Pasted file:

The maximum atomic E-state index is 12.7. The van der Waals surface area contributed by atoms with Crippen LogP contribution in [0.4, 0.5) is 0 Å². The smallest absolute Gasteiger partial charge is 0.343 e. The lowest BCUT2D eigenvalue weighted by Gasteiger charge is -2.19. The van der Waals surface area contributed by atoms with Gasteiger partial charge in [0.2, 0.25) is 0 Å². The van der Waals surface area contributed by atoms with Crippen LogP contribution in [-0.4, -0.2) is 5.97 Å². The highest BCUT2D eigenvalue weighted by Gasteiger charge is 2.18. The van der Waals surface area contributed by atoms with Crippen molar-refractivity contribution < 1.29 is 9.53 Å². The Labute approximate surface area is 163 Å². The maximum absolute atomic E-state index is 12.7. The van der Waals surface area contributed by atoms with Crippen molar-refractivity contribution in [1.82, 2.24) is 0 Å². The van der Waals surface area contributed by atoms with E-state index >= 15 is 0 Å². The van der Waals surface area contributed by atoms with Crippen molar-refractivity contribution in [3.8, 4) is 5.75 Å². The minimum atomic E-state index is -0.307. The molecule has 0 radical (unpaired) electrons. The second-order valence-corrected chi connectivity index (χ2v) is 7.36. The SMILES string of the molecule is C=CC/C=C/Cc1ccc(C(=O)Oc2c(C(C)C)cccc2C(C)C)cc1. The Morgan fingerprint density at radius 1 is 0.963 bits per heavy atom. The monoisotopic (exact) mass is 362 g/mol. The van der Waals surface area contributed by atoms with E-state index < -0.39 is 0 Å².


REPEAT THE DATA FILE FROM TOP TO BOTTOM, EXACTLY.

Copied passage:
The maximum atomic E-state index is 12.7. The van der Waals surface area contributed by atoms with Crippen LogP contribution in [0.4, 0.5) is 0 Å². The smallest absolute Gasteiger partial charge is 0.343 e. The lowest BCUT2D eigenvalue weighted by Gasteiger charge is -2.19. The van der Waals surface area contributed by atoms with Gasteiger partial charge in [0.2, 0.25) is 0 Å². The van der Waals surface area contributed by atoms with Crippen LogP contribution in [-0.4, -0.2) is 5.97 Å². The highest BCUT2D eigenvalue weighted by Gasteiger charge is 2.18. The van der Waals surface area contributed by atoms with Crippen molar-refractivity contribution < 1.29 is 9.53 Å². The Labute approximate surface area is 163 Å². The maximum absolute atomic E-state index is 12.7. The van der Waals surface area contributed by atoms with Crippen molar-refractivity contribution in [1.82, 2.24) is 0 Å². The van der Waals surface area contributed by atoms with E-state index >= 15 is 0 Å². The van der Waals surface area contributed by atoms with Crippen molar-refractivity contribution in [3.8, 4) is 5.75 Å². The minimum atomic E-state index is -0.307. The molecule has 0 radical (unpaired) electrons. The second-order valence-corrected chi connectivity index (χ2v) is 7.36. The SMILES string of the molecule is C=CC/C=C/Cc1ccc(C(=O)Oc2c(C(C)C)cccc2C(C)C)cc1. The Morgan fingerprint density at radius 1 is 0.963 bits per heavy atom. The monoisotopic (exact) mass is 362 g/mol. The van der Waals surface area contributed by atoms with E-state index < -0.39 is 0 Å².